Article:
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The pleasure of simple things …

August 18, 2011

A can’t-be-put-down book, a chilled bottle of Inca Kola, a fan to keep away moths attracted to the lamps, a hammock to gently swing oneself to a state of bliss …

One of the things I long for from the time we spent in Tambopata Research Center is to lie in a hammock, swinging gently side to side, a book in hand as the caws of the macaws fill the skies and the intermingling of the sounds and songs of the jungle creatures, from buzzing bees to roaring howler monkeys synchronizing to form the most beautiful concerto I’ve ever heard. Reading a book in a hammock undisturbed by the modern sounds of city life is one of the simplest pleasures in life which we don’t indulge in often enough.

I had to travel 4500 miles to rediscover the peaceful and content feeling of having all the time in the world to just sit back and read. I fondly remember my school summer vacations, three months of bliss, which seemed to stretch to eternity as I voraciously finished off one book after another, in the calm and breezy surroundings of my grandparents home. Every morning I had all but two important decisions to make – what I wanted for breakfast, which my dear grandma would lovingly prepare for me … and which book I wanted to read, from the wonderful collection of books my uncle and grandpa had in their library. The rest of the day would go by in a fascinating daydream, as I explored hidden isles and partook vicariously in picnic lunches with the “Famous Five” and solved thrilling mysteries with “The Three investigators”, or got butterflies in my stomach as “Hercule Poirot” sat in his chair with his dashing mustache and solved crimes without batting an eyelid … those days are amongst my most cherished memories of summer vacation!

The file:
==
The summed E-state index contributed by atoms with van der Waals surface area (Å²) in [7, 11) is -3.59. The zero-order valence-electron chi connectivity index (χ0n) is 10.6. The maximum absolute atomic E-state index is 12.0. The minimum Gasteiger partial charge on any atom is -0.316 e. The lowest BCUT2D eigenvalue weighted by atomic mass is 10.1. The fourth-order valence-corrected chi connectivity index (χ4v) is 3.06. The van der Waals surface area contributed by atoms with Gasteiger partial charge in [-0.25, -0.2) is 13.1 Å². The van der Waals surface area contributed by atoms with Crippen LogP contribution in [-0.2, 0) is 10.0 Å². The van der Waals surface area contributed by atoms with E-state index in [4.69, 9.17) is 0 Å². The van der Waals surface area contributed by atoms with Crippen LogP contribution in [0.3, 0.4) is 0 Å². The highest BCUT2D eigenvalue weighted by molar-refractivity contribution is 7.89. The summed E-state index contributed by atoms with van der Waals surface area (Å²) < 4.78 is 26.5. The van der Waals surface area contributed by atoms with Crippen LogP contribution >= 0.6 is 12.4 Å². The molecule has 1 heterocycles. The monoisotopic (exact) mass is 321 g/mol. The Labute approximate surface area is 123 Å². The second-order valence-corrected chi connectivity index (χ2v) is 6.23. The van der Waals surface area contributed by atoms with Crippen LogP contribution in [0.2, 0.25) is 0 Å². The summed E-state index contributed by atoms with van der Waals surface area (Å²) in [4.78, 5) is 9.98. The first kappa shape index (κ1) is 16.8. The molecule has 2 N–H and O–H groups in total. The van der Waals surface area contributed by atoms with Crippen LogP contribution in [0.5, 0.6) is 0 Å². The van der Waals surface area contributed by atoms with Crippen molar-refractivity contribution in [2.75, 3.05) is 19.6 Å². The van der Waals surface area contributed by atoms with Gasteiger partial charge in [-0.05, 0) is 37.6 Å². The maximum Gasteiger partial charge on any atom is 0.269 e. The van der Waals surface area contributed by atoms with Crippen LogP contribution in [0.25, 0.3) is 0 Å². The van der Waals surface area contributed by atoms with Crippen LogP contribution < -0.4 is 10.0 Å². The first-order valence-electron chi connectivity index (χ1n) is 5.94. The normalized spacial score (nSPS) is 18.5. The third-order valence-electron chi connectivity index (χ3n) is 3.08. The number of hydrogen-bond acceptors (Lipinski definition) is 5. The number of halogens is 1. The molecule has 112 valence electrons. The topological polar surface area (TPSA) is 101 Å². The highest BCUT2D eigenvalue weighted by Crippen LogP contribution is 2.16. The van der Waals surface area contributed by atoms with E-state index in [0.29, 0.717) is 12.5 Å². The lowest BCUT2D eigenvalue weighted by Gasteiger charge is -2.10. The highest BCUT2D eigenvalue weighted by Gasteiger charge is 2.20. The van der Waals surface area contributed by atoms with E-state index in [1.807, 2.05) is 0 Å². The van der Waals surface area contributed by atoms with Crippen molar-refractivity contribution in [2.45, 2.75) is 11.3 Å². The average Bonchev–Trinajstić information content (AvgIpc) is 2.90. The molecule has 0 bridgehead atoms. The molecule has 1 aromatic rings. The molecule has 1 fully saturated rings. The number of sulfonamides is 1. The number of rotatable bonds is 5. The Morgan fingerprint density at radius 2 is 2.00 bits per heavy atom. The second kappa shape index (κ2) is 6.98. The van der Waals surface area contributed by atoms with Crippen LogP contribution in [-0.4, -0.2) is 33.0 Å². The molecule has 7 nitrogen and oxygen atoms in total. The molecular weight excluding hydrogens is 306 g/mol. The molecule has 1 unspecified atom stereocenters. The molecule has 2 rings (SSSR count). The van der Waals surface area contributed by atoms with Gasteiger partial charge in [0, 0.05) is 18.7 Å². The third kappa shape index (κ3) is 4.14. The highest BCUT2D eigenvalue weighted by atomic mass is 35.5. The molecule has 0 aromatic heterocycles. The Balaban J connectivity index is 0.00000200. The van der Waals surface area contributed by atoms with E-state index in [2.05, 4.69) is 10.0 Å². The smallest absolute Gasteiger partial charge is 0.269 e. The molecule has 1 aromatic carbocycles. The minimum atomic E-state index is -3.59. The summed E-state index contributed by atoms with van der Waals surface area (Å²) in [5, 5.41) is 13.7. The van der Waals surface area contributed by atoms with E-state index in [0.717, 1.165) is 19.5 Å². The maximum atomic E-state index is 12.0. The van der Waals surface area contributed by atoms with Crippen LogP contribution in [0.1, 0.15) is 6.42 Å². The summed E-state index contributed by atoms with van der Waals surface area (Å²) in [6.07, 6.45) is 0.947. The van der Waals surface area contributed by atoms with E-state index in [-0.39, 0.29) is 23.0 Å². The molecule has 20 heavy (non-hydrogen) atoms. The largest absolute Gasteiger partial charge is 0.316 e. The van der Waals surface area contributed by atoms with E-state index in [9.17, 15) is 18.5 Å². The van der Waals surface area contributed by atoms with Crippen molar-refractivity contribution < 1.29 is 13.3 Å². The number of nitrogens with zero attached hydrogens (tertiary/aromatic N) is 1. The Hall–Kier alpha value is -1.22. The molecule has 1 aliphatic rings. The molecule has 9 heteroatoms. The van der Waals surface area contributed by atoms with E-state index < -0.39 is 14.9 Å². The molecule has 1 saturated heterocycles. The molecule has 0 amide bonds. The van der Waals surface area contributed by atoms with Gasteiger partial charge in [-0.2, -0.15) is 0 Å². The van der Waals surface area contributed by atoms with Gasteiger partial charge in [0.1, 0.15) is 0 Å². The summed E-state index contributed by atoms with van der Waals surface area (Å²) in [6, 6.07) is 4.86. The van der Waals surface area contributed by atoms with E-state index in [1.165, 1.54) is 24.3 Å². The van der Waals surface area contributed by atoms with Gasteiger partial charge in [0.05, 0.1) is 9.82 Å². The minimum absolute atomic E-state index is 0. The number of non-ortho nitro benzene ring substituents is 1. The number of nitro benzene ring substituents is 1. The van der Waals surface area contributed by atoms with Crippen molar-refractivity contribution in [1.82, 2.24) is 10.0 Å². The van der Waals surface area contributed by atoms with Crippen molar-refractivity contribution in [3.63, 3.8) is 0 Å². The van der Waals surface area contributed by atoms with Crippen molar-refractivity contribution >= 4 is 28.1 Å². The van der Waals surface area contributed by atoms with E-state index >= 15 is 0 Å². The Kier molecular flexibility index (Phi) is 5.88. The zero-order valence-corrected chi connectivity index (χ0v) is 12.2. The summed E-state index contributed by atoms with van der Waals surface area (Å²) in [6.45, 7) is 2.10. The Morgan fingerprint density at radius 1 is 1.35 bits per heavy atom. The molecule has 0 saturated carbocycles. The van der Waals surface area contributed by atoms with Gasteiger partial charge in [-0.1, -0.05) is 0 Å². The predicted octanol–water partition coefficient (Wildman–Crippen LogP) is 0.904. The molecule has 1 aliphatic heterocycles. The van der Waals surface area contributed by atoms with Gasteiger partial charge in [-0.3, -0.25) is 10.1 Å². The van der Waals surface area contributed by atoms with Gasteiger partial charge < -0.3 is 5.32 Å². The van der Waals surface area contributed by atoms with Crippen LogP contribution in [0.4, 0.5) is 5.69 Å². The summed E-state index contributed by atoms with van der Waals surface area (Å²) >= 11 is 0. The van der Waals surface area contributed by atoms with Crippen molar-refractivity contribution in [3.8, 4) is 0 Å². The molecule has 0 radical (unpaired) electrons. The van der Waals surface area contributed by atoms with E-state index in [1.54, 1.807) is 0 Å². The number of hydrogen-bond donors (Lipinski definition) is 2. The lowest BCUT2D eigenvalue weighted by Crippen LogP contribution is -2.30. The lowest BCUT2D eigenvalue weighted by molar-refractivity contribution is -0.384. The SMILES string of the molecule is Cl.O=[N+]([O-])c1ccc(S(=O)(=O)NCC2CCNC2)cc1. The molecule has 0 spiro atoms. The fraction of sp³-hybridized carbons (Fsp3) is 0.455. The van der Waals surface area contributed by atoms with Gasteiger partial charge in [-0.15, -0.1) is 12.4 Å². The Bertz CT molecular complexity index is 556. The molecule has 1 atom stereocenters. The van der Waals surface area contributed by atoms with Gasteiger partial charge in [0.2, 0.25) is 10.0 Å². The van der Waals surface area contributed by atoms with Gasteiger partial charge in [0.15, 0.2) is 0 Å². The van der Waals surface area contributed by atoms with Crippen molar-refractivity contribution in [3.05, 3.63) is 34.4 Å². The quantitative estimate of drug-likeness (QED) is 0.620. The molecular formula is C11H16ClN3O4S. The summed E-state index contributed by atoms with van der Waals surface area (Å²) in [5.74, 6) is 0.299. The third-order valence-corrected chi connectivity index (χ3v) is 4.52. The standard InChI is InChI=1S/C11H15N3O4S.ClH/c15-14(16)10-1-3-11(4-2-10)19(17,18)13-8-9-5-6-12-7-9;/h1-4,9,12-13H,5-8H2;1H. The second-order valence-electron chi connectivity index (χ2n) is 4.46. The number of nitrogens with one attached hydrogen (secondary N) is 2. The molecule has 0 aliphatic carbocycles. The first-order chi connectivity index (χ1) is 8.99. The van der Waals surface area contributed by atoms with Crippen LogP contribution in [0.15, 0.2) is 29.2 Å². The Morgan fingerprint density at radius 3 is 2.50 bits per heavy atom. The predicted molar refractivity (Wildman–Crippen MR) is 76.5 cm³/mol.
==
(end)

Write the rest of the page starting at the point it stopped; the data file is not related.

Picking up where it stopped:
I relived some of these childhood memories in Tambopata, thanks to an amazing book we discovered on the shelves of their library – The Tapir’s Morning Bath by Elizabeth Royte. Even though most of our days were spent exploring the Peruvian rainforest with our guide, we had a few hours to ourselves in the afternoons and evenings after lunch and dinner. On the first day, we stopped at this small 4-shelf bookcase in the common area, to see what they had. We expected to find a lot of scientific research books and heavy-duty literature on ecology and biology, but instead found several copies of one book which caught both our eye and imagination – The Tapir’s Morning Bath. What a vividly imaginative name for a book!

We couldn’t have asked for a more perfect book to read in the middle of the Amazon. The book was filled with details of life on another research center, one very similar to Tambopata – the Barro Colorardo Research Institute, an island covered in tropical rainforests, located in the Panama Canal. Everything in the book echoed what we had been out seeing ourselves every day! Whenever I read about something I had actually seen that morning in the rainforest, I felt giddy with an intellectual head-rush. It was the best possible way to understand the motivations and thoughts of scientists at a research center. Leaf-cutter ants, the colorful motmot bird, the sheer diversity of plants and trees in the rainforest, the driving force amongst species for competition and niche specialization … the book was packed cover to cover with interesting stories and real-life anecdotes and details of experiments and theories to explain the web of life and it’s connections in the rainforest.

The book gave us a completely new perspective on things that we would not have noticed or deeply thought about. We would never have come to appreciate and understand at such an indepth level, the hardship that goes into any form of research involving animals and birds or plants, the difficulties and frustrations for gathering usable data points, the web of questions that get more and more complex and intertwined as a researcher tries to tease out the answers for just one … it was a mindblowingly immersive way to understand and learn about the rainforest and appreciate what we know and marvel at how much we still don’t know. We could not finish reading the entire book during our stay, but as soon as we were back home, we ordered it online so we could continue going back to the rainforest, vicariously through Elizabeth’s stories about the hard-working and intrepid scientists and researchers at BCI.

I finally finished the book yesterday. Exactly two months since we first set foot in the Amazon. Some day I’ll go back. And find another book. To read while swinging gently in a hammock as macaws fly overhead in the azure sky.

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